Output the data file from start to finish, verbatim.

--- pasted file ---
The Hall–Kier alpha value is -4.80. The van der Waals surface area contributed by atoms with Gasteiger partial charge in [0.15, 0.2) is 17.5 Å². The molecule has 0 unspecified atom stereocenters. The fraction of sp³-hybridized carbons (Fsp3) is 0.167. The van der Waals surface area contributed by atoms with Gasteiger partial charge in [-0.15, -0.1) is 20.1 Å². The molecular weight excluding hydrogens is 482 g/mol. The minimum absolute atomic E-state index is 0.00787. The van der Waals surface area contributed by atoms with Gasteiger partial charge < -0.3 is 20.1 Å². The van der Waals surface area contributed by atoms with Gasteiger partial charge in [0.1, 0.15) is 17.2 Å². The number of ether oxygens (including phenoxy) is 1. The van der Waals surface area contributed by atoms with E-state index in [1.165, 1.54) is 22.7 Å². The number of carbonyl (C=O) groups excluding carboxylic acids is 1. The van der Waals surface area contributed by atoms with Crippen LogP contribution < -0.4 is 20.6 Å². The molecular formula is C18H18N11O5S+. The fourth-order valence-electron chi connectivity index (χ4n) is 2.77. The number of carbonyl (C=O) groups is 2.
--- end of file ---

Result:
The Hall–Kier alpha value is -4.80. The van der Waals surface area contributed by atoms with Gasteiger partial charge in [0.15, 0.2) is 17.5 Å². The molecule has 0 unspecified atom stereocenters. The fraction of sp³-hybridized carbons (Fsp3) is 0.167. The van der Waals surface area contributed by atoms with Gasteiger partial charge in [-0.15, -0.1) is 20.1 Å². The molecular weight excluding hydrogens is 482 g/mol. The minimum absolute atomic E-state index is 0.00787. The van der Waals surface area contributed by atoms with Gasteiger partial charge < -0.3 is 20.1 Å². The van der Waals surface area contributed by atoms with Gasteiger partial charge in [0.1, 0.15) is 17.2 Å². The number of ether oxygens (including phenoxy) is 1. The van der Waals surface area contributed by atoms with E-state index in [1.165, 1.54) is 22.7 Å². The number of carbonyl (C=O) groups excluding carboxylic acids is 1. The van der Waals surface area contributed by atoms with Crippen LogP contribution < -0.4 is 20.6 Å². The molecular formula is C18H18N11O5S+. The fourth-order valence-electron chi connectivity index (χ4n) is 2.77. The number of carbonyl (C=O) groups is 2.